Contrary to claimant's initial contention, it was not entitled to any additional notice that the Court of Claims intended to search the record to determine whether summary judgment was warranted for either party.  CPLR 3212(b) provided claimant with notice that its motion for summary judgment would empower the court to consider whether judgment as a matter of law in favor of defendant was warranted, and the statute requires no further notice to claimant.  Further, defendant's contention that summary judgment was premature because additional discovery is required is unavailing.  That argument is unpreserved given that claimant did not seek additional discovery;  instead, claimant took a directly contrary position by moving for summary judgment on the issue of liability (see Hush v. Taylor, 84 AD3d 1532, 1533 [2011] ).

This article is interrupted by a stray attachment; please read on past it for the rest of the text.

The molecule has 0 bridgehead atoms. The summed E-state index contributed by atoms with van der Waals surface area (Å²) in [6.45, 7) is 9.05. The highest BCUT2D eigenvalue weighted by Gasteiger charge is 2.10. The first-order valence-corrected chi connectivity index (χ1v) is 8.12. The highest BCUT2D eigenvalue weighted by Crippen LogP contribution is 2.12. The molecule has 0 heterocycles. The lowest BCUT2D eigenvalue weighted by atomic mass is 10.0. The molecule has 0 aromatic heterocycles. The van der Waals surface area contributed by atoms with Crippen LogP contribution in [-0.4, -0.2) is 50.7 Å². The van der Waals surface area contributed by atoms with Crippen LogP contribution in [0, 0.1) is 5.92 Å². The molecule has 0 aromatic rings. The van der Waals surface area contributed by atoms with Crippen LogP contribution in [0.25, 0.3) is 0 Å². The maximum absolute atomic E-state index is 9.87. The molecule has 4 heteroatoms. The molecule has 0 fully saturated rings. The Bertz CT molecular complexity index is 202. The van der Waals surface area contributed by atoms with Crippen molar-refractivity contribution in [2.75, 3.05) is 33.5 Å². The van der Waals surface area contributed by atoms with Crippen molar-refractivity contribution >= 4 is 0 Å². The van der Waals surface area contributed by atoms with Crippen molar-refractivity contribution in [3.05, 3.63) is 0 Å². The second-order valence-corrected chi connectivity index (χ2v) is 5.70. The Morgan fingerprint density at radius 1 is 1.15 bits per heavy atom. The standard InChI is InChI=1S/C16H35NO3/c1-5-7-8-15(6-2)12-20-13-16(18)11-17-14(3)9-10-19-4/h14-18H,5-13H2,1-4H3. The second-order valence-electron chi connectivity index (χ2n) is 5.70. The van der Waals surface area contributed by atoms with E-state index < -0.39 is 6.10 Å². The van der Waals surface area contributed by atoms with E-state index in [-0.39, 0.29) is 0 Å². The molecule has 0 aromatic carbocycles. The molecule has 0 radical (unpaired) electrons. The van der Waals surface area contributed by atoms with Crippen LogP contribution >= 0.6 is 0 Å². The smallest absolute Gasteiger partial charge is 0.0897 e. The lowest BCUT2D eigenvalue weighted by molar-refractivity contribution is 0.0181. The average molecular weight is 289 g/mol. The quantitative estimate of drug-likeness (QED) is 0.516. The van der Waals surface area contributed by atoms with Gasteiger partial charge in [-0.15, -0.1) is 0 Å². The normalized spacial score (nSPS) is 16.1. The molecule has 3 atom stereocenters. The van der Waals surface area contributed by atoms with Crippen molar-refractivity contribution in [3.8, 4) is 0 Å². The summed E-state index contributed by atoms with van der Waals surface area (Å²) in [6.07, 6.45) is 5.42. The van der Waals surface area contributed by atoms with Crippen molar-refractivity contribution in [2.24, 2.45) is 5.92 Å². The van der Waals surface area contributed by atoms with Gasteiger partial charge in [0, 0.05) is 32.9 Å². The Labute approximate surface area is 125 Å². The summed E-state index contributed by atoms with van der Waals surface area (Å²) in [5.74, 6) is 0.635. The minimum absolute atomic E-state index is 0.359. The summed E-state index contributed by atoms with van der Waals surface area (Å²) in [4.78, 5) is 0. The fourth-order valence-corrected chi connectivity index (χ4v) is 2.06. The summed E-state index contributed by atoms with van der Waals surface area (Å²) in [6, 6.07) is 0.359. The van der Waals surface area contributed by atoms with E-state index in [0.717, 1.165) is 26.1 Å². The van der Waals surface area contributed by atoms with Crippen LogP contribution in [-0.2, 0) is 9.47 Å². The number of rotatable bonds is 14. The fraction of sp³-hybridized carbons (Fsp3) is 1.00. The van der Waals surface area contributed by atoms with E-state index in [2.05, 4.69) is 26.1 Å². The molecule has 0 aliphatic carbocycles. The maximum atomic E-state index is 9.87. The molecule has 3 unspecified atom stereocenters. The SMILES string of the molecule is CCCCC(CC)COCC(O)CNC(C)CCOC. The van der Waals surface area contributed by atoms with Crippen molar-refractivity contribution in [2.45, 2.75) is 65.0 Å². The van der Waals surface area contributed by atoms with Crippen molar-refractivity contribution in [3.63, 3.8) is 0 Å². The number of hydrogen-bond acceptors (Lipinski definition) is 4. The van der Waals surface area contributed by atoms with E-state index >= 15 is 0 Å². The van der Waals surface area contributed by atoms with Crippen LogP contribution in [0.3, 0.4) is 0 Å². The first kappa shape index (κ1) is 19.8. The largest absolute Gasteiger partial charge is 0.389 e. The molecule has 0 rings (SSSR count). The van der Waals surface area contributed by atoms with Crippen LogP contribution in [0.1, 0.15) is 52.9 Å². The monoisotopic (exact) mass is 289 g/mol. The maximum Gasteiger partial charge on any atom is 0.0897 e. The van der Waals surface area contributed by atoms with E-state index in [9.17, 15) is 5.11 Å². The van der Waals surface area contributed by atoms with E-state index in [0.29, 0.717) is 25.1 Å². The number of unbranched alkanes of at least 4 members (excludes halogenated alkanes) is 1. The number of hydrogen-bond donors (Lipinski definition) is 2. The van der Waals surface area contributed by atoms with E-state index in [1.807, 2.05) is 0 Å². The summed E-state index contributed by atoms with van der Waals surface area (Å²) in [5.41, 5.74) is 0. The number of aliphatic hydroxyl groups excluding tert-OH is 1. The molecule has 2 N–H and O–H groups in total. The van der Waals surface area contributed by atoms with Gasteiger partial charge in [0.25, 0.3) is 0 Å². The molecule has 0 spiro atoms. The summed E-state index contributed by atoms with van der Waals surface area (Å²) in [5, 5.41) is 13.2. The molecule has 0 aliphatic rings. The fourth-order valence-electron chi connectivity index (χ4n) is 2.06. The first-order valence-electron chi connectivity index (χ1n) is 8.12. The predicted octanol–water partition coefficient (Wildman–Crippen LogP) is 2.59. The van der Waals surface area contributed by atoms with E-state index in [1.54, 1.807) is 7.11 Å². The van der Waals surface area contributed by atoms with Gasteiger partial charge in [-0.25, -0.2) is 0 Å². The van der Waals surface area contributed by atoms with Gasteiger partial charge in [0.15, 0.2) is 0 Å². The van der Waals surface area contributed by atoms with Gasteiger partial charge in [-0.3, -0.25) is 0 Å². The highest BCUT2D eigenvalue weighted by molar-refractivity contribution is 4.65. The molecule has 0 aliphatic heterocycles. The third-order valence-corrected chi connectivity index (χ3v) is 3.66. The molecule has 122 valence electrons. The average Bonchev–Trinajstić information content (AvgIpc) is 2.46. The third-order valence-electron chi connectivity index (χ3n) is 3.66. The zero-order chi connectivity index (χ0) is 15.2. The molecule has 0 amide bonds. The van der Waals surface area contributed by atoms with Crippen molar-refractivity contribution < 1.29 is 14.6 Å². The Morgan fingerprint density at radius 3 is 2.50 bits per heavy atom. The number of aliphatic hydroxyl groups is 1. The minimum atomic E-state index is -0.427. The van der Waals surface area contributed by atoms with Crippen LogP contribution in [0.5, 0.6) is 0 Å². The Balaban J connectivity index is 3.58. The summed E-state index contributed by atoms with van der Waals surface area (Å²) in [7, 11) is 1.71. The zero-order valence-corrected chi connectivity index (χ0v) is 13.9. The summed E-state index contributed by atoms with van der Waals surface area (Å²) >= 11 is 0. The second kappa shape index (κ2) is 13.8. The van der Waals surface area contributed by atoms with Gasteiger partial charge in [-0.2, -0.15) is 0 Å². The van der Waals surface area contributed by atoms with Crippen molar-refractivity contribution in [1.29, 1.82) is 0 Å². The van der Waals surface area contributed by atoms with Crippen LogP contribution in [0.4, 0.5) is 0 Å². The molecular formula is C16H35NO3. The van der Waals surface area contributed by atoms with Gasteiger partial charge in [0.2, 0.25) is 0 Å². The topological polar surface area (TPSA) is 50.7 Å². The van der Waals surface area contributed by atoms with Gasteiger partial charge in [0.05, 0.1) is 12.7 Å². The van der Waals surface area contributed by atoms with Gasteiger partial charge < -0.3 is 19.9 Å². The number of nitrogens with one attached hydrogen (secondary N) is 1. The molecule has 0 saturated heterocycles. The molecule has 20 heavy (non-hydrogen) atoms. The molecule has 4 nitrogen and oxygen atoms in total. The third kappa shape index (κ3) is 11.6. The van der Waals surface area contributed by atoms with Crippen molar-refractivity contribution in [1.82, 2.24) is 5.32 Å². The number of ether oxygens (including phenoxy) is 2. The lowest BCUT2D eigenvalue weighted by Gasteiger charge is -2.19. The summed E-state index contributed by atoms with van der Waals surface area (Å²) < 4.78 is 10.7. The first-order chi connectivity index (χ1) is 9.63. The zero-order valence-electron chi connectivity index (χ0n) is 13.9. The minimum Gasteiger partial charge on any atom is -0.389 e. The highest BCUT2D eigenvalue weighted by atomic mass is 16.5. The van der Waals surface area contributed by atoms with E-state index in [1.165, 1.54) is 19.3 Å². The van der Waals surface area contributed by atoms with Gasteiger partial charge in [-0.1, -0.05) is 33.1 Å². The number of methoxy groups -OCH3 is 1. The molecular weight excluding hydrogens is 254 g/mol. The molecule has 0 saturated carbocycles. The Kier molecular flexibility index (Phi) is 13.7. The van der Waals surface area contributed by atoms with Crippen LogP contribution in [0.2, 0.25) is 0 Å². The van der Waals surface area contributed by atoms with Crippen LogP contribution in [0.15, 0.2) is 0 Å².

In addition, the Court of Claims properly granted defendant summary judgment dismissing the claim.  In general, a landowner's liability for the condition of real estate expires when he or she transfers possession and control of that real estate (Conneely v. Herzog, 33 AD3d 1065, 1066 [2006];  Edwards v. Van Skiver, 256 A.D.2d 957, 958 [1998] ).  As is relevant here, a narrow exception to this rule exists if the transferor created a defective structure that remains on the property and poses an unreasonable risk of harm due to its design (see Fizzinoglia v. Town of Austerlitz, 94 AD3d 1381, 1383 [2012];  Fetter v. DeCamp, 195 A.D.2d 771, 772 [1993] ).  For a claimant to prevail on such a theory, he or she must also establish that such a defective design was a substantial factor in causing the alleged injuries (see Hoover v. New Holland N. Am., Inc., 23 NY3d 41, 54 [2014];  Barclay v. Techno–Design, Inc., 129 AD3d 1177, 1178 [2015] ).